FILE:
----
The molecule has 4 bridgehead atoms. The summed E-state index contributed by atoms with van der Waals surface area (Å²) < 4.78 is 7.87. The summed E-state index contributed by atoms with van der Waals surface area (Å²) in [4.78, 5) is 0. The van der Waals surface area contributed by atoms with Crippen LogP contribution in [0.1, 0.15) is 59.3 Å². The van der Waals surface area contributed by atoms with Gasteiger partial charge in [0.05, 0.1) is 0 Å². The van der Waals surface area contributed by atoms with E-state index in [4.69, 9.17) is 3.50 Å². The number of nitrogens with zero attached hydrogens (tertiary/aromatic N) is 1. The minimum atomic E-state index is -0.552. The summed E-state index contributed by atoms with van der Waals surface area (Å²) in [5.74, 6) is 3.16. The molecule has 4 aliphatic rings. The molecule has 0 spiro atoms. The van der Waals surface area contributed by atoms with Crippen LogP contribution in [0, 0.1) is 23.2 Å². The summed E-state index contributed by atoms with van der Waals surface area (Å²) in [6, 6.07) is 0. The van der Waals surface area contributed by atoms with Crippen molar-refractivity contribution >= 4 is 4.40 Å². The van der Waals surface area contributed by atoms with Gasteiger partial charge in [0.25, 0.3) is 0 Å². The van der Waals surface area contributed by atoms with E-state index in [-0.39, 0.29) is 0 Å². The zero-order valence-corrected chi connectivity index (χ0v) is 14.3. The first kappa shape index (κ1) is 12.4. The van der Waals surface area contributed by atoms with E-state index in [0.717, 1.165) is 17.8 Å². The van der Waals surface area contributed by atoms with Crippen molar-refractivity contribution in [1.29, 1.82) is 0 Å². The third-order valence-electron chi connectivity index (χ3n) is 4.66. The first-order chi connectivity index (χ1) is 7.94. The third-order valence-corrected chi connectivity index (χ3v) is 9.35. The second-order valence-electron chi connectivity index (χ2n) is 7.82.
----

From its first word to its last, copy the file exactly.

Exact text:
The molecule has 4 bridgehead atoms. The summed E-state index contributed by atoms with van der Waals surface area (Å²) < 4.78 is 7.87. The summed E-state index contributed by atoms with van der Waals surface area (Å²) in [4.78, 5) is 0. The van der Waals surface area contributed by atoms with Crippen LogP contribution in [0.1, 0.15) is 59.3 Å². The van der Waals surface area contributed by atoms with Gasteiger partial charge in [0.05, 0.1) is 0 Å². The van der Waals surface area contributed by atoms with E-state index in [4.69, 9.17) is 3.50 Å². The number of nitrogens with zero attached hydrogens (tertiary/aromatic N) is 1. The minimum atomic E-state index is -0.552. The summed E-state index contributed by atoms with van der Waals surface area (Å²) in [5.74, 6) is 3.16. The molecule has 4 aliphatic rings. The molecule has 0 spiro atoms. The van der Waals surface area contributed by atoms with Crippen LogP contribution in [0, 0.1) is 23.2 Å². The summed E-state index contributed by atoms with van der Waals surface area (Å²) in [6, 6.07) is 0. The van der Waals surface area contributed by atoms with Crippen molar-refractivity contribution >= 4 is 4.40 Å². The van der Waals surface area contributed by atoms with Gasteiger partial charge in [0.25, 0.3) is 0 Å². The van der Waals surface area contributed by atoms with E-state index in [-0.39, 0.29) is 0 Å². The zero-order valence-corrected chi connectivity index (χ0v) is 14.3. The first kappa shape index (κ1) is 12.4. The van der Waals surface area contributed by atoms with E-state index in [0.717, 1.165) is 17.8 Å². The van der Waals surface area contributed by atoms with Crippen molar-refractivity contribution in [1.29, 1.82) is 0 Å². The third-order valence-electron chi connectivity index (χ3n) is 4.66. The first-order chi connectivity index (χ1) is 7.94. The third-order valence-corrected chi connectivity index (χ3v) is 9.35. The second-order valence-electron chi connectivity index (χ2n) is 7.82.